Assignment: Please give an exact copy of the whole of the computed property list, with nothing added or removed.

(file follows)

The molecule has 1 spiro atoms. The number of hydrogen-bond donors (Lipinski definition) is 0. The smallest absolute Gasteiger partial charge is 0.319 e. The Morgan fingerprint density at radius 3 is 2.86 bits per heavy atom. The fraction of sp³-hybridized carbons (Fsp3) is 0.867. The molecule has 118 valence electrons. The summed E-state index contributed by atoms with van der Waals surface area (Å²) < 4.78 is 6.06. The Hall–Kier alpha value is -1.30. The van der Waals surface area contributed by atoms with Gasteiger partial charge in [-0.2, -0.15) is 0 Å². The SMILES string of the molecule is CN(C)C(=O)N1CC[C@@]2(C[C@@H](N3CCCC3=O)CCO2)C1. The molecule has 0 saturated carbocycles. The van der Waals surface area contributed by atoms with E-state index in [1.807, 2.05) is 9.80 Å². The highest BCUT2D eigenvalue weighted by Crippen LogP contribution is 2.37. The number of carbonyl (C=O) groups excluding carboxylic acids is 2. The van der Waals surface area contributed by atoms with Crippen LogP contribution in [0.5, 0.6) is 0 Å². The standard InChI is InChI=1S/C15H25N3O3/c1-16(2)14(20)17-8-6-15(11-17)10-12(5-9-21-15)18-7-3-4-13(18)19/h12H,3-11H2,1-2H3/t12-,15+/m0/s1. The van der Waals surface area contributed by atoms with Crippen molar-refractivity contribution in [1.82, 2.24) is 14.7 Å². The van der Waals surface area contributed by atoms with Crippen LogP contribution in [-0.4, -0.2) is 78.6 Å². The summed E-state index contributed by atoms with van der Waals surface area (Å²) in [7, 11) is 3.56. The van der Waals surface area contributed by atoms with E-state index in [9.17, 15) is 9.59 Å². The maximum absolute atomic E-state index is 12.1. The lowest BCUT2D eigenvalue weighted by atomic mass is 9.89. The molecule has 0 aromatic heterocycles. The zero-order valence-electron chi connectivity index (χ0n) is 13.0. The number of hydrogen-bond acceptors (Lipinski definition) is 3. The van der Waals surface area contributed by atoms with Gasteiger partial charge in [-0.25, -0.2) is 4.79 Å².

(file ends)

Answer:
The molecule has 1 spiro atoms. The number of hydrogen-bond donors (Lipinski definition) is 0. The smallest absolute Gasteiger partial charge is 0.319 e. The Morgan fingerprint density at radius 3 is 2.86 bits per heavy atom. The fraction of sp³-hybridized carbons (Fsp3) is 0.867. The molecule has 118 valence electrons. The summed E-state index contributed by atoms with van der Waals surface area (Å²) < 4.78 is 6.06. The Hall–Kier alpha value is -1.30. The van der Waals surface area contributed by atoms with Gasteiger partial charge in [-0.2, -0.15) is 0 Å². The SMILES string of the molecule is CN(C)C(=O)N1CC[C@@]2(C[C@@H](N3CCCC3=O)CCO2)C1. The molecule has 0 saturated carbocycles. The van der Waals surface area contributed by atoms with E-state index in [1.807, 2.05) is 9.80 Å². The highest BCUT2D eigenvalue weighted by Crippen LogP contribution is 2.37. The number of carbonyl (C=O) groups excluding carboxylic acids is 2. The van der Waals surface area contributed by atoms with Crippen LogP contribution in [0.5, 0.6) is 0 Å². The standard InChI is InChI=1S/C15H25N3O3/c1-16(2)14(20)17-8-6-15(11-17)10-12(5-9-21-15)18-7-3-4-13(18)19/h12H,3-11H2,1-2H3/t12-,15+/m0/s1. The van der Waals surface area contributed by atoms with Crippen molar-refractivity contribution in [1.82, 2.24) is 14.7 Å². The van der Waals surface area contributed by atoms with Crippen LogP contribution in [-0.4, -0.2) is 78.6 Å². The summed E-state index contributed by atoms with van der Waals surface area (Å²) in [7, 11) is 3.56. The van der Waals surface area contributed by atoms with E-state index in [9.17, 15) is 9.59 Å². The maximum absolute atomic E-state index is 12.1. The lowest BCUT2D eigenvalue weighted by atomic mass is 9.89. The molecule has 0 aromatic heterocycles. The zero-order valence-electron chi connectivity index (χ0n) is 13.0. The number of hydrogen-bond acceptors (Lipinski definition) is 3. The van der Waals surface area contributed by atoms with Gasteiger partial charge in [-0.25, -0.2) is 4.79 Å².